A rendering of the new Bath fire station. Courtesy of the City of Bath

Sen. Susan Collins last week announced she included $1.75 million for Bath’s new fire station in a federal spending bill.

The money was part of nearly $14 million in funding Collins included in the Agriculture and Rural Development appropriations bill to help pay for seven new fire stations and emergency service facilities across Maine. Collins is vice chairperson of the Senate Appropriations Committee, which approved the bill on June 22. The full Senate and House of Representatives will soon consider the bill.

“Firefighters, first responders and emergency response professionals across Maine courageously and selflessly put their lives on the line to serve our towns and cities,” Collins said. “This funding will help to ensure that Maine’s first responders have the adequate facilities needed to do their jobs as effectively and safely as possible. … I will continue to champion this funding as the appropriations process moves forward.”

Bath’s new $16.5 million fire station will be built at the site of the former Morse High School on High Street. The project is expected to break ground in 2024. Last year, voters approved borrowing up to $13 million to help pay for it. If approved, the federal funding would reduce the amount the city needs to borrow, according to City Manager Marc Meyers.

“We’re thrilled to receive this level of federal support,” Meyers said. “There are a lot of competing interests for federal resources, so we certainly weren’t banking on that money.”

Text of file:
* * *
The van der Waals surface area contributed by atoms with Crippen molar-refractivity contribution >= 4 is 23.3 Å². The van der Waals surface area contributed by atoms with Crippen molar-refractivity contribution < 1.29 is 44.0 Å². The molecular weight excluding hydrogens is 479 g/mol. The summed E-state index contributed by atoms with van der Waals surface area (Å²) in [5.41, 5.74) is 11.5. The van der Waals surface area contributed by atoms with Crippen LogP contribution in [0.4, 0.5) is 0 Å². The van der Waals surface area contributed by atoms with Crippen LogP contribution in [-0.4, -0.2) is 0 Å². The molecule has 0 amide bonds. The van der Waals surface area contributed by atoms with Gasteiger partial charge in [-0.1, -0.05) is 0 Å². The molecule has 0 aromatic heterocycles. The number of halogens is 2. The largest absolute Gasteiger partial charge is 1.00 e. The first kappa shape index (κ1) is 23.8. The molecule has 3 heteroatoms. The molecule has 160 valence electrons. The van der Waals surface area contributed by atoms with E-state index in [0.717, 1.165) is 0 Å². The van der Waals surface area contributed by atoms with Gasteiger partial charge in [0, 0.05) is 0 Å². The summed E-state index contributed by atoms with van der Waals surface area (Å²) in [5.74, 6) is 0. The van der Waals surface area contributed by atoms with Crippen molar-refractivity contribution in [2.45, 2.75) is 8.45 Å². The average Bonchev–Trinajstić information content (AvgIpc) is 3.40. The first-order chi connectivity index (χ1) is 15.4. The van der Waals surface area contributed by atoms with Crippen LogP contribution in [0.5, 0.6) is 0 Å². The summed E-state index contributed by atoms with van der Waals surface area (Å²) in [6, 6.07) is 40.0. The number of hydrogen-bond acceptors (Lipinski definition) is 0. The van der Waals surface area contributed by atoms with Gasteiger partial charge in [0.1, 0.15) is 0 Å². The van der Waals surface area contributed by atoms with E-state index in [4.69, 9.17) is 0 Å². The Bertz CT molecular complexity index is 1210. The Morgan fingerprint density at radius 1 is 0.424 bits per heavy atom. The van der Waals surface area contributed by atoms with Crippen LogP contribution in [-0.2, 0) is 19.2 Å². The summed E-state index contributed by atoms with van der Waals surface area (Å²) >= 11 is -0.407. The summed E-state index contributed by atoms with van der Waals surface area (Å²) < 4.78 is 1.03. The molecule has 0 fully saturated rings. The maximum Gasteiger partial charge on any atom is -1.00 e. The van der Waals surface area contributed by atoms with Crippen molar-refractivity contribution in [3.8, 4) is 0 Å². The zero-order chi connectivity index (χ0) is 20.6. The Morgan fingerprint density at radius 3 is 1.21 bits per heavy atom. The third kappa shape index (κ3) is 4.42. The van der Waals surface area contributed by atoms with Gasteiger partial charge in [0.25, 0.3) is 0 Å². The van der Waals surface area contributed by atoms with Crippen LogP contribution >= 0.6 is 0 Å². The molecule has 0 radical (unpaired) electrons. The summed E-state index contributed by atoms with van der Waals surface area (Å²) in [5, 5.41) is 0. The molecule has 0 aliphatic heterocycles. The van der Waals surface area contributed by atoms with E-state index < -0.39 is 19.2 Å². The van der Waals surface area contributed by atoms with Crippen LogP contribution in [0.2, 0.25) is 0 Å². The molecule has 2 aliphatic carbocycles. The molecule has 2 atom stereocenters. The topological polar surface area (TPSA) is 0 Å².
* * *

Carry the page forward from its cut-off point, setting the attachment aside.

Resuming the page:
The remainder of the building’s cost will be paid for with city tax increment financing funds.

The current fire station on High Street, which opened in 1958, was targeted for replacement in 2020 based on the recommendation of Harriman, a Northeast-based architectural firm hired by the city to evaluate it. The firm cited several concerns with the station, including poor air quality, the lack of a sprinkler system, diesel exhaust contamination, inadequate garage bays and doorways, and stacking of emergency vehicles.

The funding secured by Collins included $2.9 million for a Brownfield public safety building to house the fire department, Oxford County Sheriff substation and emergency operations center; $2.6 million for a Randolph fire station; $2.25 million for a Sinclair fire station; $2.04 million for a Franklin County emergency operations center in Farmington; $1.57 million for a Hancock fire station; and $750,000 for a Springfield municipal facility to house the fire station, town office and a warming shelter.

Collins’ office said she has secured more than $500 million for hundreds of Maine projects in the last two years.

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